• Required all parcel taxes to be levied as special taxes.

2000

Proposition 39

  • Lowered the voter–approval threshold for school facilities bond measures to 55 percent.

2010

Proposition 26

  • Narrowed the scope of charges that local governments can levy without voter approval.

a Excludes provisions related to state taxes or local assessments and fees.

Prior to Proposition13, Most Taxes Could Be Raised Without Voter Approval. Local governments generally could raise or lower a tax without the assent of local voters prior to voter approval of Proposition 13 in 1978. For most local governments, the property tax was the most significant source of local tax revenue. Each local government annually determined the amount of property tax revenue necessary to finance the desired level of services and set its property tax rate—by a vote of its governing board—to collect that amount. A property owner’s property tax bill reflected the sum of the individual rates set by each taxing entity serving the property. State law provided most local governments very limited authority to levy other non–property taxes. Cities, especially charter cities, were an exception as they had greater authority to levy non–property taxes. Although voter approval generally was not required for local taxes until 1978, as discussed in the nearby box, voter–approval requirements for local government debt date back to the 19th century.

Vote Requirements for Local Debt Were Established in the 19th Century

The State Constitution of 1879 required most local governments to obtain approval from two–thirds of local voters prior to issuing long–term debt. While these requirements remain in effect today (voters relaxed these requirements for school facilities bonds in 2000), the breadth of their application has declined over time. Various types of long–term obligations commonly incurred by local governments—such as lease–revenue bonds, certificates of participation, pension obligation bonds, and pension liabilities and other retiree benefits—have not been held to be debt subject to voter–approval requirements. Long–term obligations not subject to voter–approval were far less common among local governments over a century ago than they are today.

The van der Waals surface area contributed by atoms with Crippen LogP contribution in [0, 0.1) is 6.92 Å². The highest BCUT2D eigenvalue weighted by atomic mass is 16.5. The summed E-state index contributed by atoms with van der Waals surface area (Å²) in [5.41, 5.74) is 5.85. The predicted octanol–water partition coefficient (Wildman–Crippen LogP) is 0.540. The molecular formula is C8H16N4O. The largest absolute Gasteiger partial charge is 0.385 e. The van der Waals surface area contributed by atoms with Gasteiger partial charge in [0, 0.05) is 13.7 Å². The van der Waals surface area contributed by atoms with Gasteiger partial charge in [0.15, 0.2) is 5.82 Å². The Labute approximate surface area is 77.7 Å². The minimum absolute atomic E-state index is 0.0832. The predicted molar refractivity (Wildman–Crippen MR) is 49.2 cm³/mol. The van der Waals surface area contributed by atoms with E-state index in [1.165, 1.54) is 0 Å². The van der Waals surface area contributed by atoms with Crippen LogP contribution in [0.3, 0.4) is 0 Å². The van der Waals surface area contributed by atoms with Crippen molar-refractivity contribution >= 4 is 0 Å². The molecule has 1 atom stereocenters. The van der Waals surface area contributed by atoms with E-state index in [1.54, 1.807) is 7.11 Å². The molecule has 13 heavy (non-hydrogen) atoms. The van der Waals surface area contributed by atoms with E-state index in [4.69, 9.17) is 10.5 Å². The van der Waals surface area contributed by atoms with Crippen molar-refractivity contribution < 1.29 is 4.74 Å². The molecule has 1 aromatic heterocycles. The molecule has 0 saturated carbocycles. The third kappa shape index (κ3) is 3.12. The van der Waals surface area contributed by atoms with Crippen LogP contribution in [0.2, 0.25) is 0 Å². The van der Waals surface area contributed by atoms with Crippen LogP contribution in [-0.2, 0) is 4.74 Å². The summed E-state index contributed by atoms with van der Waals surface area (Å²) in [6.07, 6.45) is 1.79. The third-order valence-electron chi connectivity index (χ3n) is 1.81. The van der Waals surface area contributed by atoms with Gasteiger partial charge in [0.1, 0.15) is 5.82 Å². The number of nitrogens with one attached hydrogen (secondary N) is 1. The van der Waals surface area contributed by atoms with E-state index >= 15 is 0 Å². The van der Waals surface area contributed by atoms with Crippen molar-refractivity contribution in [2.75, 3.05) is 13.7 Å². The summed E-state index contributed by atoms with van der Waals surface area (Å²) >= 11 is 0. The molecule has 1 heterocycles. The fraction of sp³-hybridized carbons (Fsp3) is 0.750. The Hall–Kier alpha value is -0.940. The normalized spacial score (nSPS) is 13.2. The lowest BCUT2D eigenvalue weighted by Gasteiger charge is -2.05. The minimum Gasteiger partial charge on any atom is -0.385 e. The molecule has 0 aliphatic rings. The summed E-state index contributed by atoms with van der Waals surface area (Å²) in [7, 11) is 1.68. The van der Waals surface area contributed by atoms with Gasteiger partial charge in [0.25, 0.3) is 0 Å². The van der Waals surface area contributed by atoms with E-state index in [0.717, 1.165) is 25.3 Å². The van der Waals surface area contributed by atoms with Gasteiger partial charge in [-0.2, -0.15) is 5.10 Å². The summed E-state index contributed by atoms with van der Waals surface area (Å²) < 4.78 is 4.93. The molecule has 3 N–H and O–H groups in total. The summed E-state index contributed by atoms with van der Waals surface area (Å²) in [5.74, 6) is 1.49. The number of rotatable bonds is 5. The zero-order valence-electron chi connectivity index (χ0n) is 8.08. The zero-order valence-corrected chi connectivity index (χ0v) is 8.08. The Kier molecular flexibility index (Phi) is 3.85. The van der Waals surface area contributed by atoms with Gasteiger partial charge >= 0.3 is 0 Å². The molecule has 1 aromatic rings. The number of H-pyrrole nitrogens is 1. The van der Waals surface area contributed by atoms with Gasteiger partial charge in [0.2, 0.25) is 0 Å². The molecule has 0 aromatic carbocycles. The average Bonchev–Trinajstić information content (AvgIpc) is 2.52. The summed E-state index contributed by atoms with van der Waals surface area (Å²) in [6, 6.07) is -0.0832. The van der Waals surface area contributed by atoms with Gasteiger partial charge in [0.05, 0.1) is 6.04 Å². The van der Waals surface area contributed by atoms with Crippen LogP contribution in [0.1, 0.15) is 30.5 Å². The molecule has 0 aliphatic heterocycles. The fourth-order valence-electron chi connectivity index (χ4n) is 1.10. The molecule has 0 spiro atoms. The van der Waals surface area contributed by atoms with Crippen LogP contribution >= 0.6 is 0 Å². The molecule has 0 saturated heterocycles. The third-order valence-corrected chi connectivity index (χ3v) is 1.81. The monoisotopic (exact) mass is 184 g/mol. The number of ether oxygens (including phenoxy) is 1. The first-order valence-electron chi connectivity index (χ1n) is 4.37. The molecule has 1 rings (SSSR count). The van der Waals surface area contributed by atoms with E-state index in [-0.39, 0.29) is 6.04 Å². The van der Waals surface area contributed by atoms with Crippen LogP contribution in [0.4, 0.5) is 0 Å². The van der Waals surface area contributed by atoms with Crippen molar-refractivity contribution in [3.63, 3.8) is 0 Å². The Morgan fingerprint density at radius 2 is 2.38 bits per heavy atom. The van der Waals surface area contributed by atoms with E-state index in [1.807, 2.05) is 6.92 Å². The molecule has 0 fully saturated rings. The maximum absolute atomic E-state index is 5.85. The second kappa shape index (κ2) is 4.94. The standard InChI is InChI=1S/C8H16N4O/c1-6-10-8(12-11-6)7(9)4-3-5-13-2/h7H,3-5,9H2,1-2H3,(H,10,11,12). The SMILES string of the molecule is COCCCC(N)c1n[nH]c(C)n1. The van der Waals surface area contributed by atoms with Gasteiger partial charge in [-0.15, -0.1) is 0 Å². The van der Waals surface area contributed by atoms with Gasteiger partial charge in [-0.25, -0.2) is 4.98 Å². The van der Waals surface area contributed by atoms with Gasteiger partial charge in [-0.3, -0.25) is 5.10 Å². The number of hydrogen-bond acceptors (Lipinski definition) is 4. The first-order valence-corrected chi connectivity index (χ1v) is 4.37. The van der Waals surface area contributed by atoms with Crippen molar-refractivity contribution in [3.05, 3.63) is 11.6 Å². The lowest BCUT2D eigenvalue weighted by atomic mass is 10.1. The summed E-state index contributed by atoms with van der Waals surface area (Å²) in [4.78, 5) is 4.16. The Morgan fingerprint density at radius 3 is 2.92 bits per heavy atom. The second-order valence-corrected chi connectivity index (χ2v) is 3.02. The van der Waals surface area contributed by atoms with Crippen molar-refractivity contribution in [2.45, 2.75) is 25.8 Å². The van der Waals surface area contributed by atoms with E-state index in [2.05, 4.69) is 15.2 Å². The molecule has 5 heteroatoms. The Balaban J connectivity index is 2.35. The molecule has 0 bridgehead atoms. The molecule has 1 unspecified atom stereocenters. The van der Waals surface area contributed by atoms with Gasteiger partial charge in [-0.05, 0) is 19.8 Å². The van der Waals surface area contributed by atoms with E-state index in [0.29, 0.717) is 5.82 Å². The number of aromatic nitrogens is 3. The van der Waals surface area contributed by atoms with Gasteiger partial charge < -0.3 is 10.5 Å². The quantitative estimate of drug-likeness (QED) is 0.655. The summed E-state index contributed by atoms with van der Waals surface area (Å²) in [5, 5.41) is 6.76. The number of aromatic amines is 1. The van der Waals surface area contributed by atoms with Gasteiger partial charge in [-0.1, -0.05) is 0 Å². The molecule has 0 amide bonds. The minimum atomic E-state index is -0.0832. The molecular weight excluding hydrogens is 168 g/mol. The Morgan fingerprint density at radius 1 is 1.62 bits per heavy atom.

Proposition 13 Fundamentally Altered Local Government Finance. In June 1978, California voters approved a constitutional amendment that fundamentally changed local government finance. (Proposition 13 also required state taxes to be approved by two–thirds of both houses of the Legislature. Requirements for state taxes are not discussed in this report.) Specifically, Proposition 13 lowered the aggregate property tax rate in each county to a constitutional maximum of 1 percent (plus amounts necessary to pay debt approved by voters prior to Proposition 13) and assigned responsibility for property tax allocation to the state. In effect, Proposition 13 eliminated local government control over property taxes and immediately reduced local government property tax revenues by more than 60 percent.

Voter Approval Required for “Special Taxes.” Proposition 13 also required special taxes levied by local governments to be approved by two–thirds of local voters. At the time of Proposition 13’s passage, the ramifications of this provision were unclear. Some supporters of Proposition 13 indicated that they intended special taxes to refer to all non–property taxes levied by local governments, thereby requiring all new local taxes to be approved by two–thirds of local voters. However, the measure did not explicitly define the term special taxes and different local governments interpreted this term differently. Notably, the City and County of San Francisco suggested an alternative definition of a special tax: a tax levied for a specific purpose. Based on this reasoning, in 1980 the City and County of San Francisco increased a tax on businesses for general government purposes without obtaining approval of two–thirds of voters. The legality of the new business tax was challenged—in City and County of San Francisco v. Farrell—and, in 1982, the California Supreme Court ruled in favor of San Francisco. In doing so, the Court defined a special tax as a tax levied for a specific purpose, as opposed to a tax used for general government purposes. (This ruling is hereafter referred to as the Farrell decision.) By extension, taxes levied for general government purposes, general taxes, were not subject to voter approval.